We might be the men God meant to know
The heart of the barrier snow,
In the heat of the sun, and the glow
And the glare from the glistening floe,
As it scorched and froze us through and through
With the bite of the drifting snow.
About Geoff Somers
Geoff Somers MBE has been on many expeditions to both the North and South Poles and holds several records for his achievements. He was the first Briton to cross Antarctica on foot, as a member of the 1989–90 International Trans-Antarctica Expedition, and he has recently written a book about his experience, Antarctica: The Impossible Crossing? (2018).
In 2005–06, Geoff was the guide for an expedition following in the footsteps of Scott and his companions, right down to the clothing and equipment. As well as polar journeys, he has taken part in challenging expeditions to both jungles and deserts.
Geoff was awarded an MBE for services to Education and Antarctic exploration, in 1994, and, in 1996, the Polar Medal. The Antarctic peak Somers Nunatak, is named in his honour.
Find Geoff on Twitter.
About the Monument
It took nearly a year for the news to reach England of the deaths of Scott and his men. It came via a telegram from New Zealand on 11th February1913. By then, people were expectant of good news, which heightened the shock. Scott’s wife Kathleen was actually on a ship heading to New Zealand to meet her husband and so was unreachable. Meanwhile, in London, a state memorial service was organised and held at St Paul’s Cathedral within three day of the news breaking. Despite the failure of the expedition, the explorers’ hero status was confirmed.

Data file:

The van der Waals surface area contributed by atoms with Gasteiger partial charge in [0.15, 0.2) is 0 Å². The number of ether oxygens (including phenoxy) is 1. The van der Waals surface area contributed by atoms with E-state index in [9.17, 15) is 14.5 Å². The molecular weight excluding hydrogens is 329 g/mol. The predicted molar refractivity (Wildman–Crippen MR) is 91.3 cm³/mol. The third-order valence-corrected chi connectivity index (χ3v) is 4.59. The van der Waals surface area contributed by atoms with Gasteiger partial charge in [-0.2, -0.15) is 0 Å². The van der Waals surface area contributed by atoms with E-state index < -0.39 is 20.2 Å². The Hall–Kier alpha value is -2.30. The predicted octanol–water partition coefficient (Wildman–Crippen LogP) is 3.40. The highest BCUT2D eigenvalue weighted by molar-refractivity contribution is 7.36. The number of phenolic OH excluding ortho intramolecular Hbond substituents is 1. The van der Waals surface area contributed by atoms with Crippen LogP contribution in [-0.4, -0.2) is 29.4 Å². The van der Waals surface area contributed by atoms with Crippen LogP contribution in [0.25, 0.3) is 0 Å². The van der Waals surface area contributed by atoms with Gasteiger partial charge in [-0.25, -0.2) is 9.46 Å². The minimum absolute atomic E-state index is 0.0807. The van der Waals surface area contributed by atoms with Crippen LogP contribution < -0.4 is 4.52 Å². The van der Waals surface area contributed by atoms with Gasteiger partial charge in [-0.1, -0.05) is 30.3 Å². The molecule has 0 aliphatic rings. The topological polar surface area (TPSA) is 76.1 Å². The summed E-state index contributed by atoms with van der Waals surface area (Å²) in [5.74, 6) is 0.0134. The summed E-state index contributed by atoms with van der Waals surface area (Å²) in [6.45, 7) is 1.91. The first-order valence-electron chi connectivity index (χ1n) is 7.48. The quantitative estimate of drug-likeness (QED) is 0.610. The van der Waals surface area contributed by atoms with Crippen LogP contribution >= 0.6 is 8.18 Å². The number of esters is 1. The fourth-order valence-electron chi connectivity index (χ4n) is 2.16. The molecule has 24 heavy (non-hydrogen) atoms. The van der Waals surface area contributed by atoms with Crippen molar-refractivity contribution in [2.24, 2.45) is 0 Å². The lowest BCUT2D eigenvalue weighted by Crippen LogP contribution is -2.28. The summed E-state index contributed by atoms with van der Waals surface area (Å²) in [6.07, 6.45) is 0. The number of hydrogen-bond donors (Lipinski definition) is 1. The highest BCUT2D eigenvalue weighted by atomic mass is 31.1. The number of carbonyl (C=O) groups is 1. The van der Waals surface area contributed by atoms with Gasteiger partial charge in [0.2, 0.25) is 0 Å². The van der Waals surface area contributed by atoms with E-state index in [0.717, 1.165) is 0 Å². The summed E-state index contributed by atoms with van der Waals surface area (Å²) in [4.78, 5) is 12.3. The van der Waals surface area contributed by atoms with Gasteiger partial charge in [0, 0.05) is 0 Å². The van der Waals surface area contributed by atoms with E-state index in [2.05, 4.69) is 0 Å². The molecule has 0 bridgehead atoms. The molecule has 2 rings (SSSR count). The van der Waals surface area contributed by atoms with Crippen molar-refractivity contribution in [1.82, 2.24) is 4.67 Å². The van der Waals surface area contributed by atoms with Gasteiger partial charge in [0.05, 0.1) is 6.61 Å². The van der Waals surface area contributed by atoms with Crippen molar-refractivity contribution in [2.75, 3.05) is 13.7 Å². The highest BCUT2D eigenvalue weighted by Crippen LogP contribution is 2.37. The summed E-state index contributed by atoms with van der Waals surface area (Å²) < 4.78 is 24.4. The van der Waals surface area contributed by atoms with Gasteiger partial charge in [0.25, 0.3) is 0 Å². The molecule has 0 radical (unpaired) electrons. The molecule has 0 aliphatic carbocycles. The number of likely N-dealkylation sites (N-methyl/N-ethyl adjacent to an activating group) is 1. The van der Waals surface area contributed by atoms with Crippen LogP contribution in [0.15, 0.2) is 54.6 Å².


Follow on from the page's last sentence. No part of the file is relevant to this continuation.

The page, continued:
A public subscription was set up to pay for two national memorials, one outdoors and one in St Paul’s Cathedral. Sculptor Stanley Nicholson Babb (1874–1957) was awarded the St Paul’s commission, with his design incorporating a relief panel representing the men pulling their sledge, and a medallion portrait of Scott above. It was completed in 1915.
The video contains photographs taken during the Terra Nova Expedition from the following sources:
Alexander Turnbull Library, Wellington, New Zealand
(Kinsey, Joseph James (Sir), 1852-1936: Photographs relating to Antarctica and mountaineering):
- Captain Scott standing by a sled, during the British Antarctic Expedition of 1911-1913. Ref: PA1-f-067-032-3. /records/22531857
- Lieutenant Henry R Bowers and pony Victor, Antarctica. Ref: PA1-f-067-051-3. /records/23077515
- Captain Lawrence Edward Grace Oates and ponies, Antarctica. Ref: PA1-f-067-007-2. /records/23188931
- Edward Evans with a sledging theodolite, Antarctica. Ref: PA1-f-067-052-3. /records/22767025
- Members of the British Antarctic Expedition of 1910-1913 at the South Pole – Photograph taken by Henry Robertson Bowers. Ref: PA1-f-066-12-1. /records/22724814
- Members of the British Antarctic Expedition of 1910-1913 leaving the 3 degree depot – Photograph taken by Henry Robertson Bowers. Ref: PA1-f-066-11-6. /records/22297843
- Cairn marking the site of Robert Falcon Scott’s tent. Ref: PA1-f-066-86-3. /records/23248089
National Portrait Gallery, London
Edward Adrian Wilson, by Herbert George Ponting, carbon print, 1911, NPG P881,
https://www.npg.org.uk/collections/search/portrait/mw57481/ (CC BY-NC-ND 3.0)
State Library of New South Wales, Australia
Photograph album of the Scott expedition to Antarctica, 1910-1913 / annotated by T. Griffith Taylor.
The video contains the following sound :
Soundscape (poem): ‘Southern oceans soundscape » Whistling Antarctic blizzard’ by stormpetrel (recording of Katabatic wind blowing in Terre Adélie, Antarctica) (edited); CC-BY-NC 3.0, https://freesound.org/people/stormpetrel/sounds/173096/)